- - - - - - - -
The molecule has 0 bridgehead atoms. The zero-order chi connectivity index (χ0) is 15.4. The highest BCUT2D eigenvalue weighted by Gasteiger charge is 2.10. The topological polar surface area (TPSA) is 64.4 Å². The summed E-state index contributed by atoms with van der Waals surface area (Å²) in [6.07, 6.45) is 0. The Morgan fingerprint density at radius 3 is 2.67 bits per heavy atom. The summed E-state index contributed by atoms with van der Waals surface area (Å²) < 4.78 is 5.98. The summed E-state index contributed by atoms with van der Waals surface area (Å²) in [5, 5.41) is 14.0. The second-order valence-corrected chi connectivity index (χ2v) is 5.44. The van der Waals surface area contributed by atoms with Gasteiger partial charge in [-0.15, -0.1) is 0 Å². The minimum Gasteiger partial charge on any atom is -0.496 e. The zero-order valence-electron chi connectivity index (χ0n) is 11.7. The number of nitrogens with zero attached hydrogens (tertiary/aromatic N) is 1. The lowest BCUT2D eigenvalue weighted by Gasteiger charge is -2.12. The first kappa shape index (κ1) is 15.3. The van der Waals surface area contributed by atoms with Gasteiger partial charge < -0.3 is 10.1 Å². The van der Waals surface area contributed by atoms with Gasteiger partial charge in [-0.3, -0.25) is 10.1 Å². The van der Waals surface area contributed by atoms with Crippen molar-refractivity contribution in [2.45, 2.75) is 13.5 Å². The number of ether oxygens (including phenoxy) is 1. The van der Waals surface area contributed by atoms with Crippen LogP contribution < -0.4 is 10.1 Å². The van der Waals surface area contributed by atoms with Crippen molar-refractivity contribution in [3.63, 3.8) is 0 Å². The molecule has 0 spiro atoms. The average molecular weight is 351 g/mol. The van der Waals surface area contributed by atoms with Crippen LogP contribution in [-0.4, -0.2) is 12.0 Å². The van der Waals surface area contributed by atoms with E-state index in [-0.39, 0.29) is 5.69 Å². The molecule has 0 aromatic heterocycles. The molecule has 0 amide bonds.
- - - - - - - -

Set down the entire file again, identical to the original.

The molecule has 0 bridgehead atoms. The zero-order chi connectivity index (χ0) is 15.4. The highest BCUT2D eigenvalue weighted by Gasteiger charge is 2.10. The topological polar surface area (TPSA) is 64.4 Å². The summed E-state index contributed by atoms with van der Waals surface area (Å²) in [6.07, 6.45) is 0. The Morgan fingerprint density at radius 3 is 2.67 bits per heavy atom. The summed E-state index contributed by atoms with van der Waals surface area (Å²) < 4.78 is 5.98. The summed E-state index contributed by atoms with van der Waals surface area (Å²) in [5, 5.41) is 14.0. The second-order valence-corrected chi connectivity index (χ2v) is 5.44. The van der Waals surface area contributed by atoms with Gasteiger partial charge in [-0.15, -0.1) is 0 Å². The minimum Gasteiger partial charge on any atom is -0.496 e. The zero-order valence-electron chi connectivity index (χ0n) is 11.7. The number of nitrogens with zero attached hydrogens (tertiary/aromatic N) is 1. The lowest BCUT2D eigenvalue weighted by Gasteiger charge is -2.12. The first kappa shape index (κ1) is 15.3. The van der Waals surface area contributed by atoms with Gasteiger partial charge < -0.3 is 10.1 Å². The van der Waals surface area contributed by atoms with Gasteiger partial charge in [-0.3, -0.25) is 10.1 Å². The van der Waals surface area contributed by atoms with Crippen molar-refractivity contribution in [2.45, 2.75) is 13.5 Å². The number of ether oxygens (including phenoxy) is 1. The van der Waals surface area contributed by atoms with Crippen LogP contribution < -0.4 is 10.1 Å². The van der Waals surface area contributed by atoms with Crippen molar-refractivity contribution in [3.63, 3.8) is 0 Å². The molecule has 0 spiro atoms. The average molecular weight is 351 g/mol. The van der Waals surface area contributed by atoms with Crippen LogP contribution in [-0.4, -0.2) is 12.0 Å². The van der Waals surface area contributed by atoms with E-state index in [-0.39, 0.29) is 5.69 Å². The molecule has 0 aromatic heterocycles. The molecule has 0 amide bonds.